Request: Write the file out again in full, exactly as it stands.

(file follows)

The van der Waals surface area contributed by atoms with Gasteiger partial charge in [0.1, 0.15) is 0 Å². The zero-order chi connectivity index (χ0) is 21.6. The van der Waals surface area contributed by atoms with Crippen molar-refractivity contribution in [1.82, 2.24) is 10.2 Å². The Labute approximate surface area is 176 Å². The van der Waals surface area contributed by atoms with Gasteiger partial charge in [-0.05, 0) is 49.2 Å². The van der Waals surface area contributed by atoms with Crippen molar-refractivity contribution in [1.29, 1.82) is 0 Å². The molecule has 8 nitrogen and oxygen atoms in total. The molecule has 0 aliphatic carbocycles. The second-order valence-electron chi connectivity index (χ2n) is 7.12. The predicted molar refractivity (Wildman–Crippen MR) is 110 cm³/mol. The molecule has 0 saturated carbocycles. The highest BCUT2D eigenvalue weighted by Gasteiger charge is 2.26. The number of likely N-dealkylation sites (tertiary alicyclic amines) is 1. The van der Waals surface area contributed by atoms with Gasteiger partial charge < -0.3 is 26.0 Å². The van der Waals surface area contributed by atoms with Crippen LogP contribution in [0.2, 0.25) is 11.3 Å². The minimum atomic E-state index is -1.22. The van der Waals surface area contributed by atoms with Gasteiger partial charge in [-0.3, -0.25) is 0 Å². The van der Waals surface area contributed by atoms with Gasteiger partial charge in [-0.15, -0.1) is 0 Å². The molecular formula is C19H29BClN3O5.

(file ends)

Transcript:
The van der Waals surface area contributed by atoms with Gasteiger partial charge in [0.1, 0.15) is 0 Å². The zero-order chi connectivity index (χ0) is 21.6. The van der Waals surface area contributed by atoms with Crippen molar-refractivity contribution in [1.82, 2.24) is 10.2 Å². The Labute approximate surface area is 176 Å². The van der Waals surface area contributed by atoms with Gasteiger partial charge in [-0.05, 0) is 49.2 Å². The van der Waals surface area contributed by atoms with Crippen molar-refractivity contribution in [1.29, 1.82) is 0 Å². The molecule has 8 nitrogen and oxygen atoms in total. The molecule has 0 aliphatic carbocycles. The second-order valence-electron chi connectivity index (χ2n) is 7.12. The predicted molar refractivity (Wildman–Crippen MR) is 110 cm³/mol. The molecule has 0 saturated carbocycles. The highest BCUT2D eigenvalue weighted by Gasteiger charge is 2.26. The number of likely N-dealkylation sites (tertiary alicyclic amines) is 1. The van der Waals surface area contributed by atoms with Gasteiger partial charge < -0.3 is 26.0 Å². The van der Waals surface area contributed by atoms with Crippen LogP contribution in [0.2, 0.25) is 11.3 Å². The minimum atomic E-state index is -1.22. The van der Waals surface area contributed by atoms with Gasteiger partial charge in [-0.3, -0.25) is 0 Å². The van der Waals surface area contributed by atoms with Gasteiger partial charge in [-0.15, -0.1) is 0 Å². The molecular formula is C19H29BClN3O5.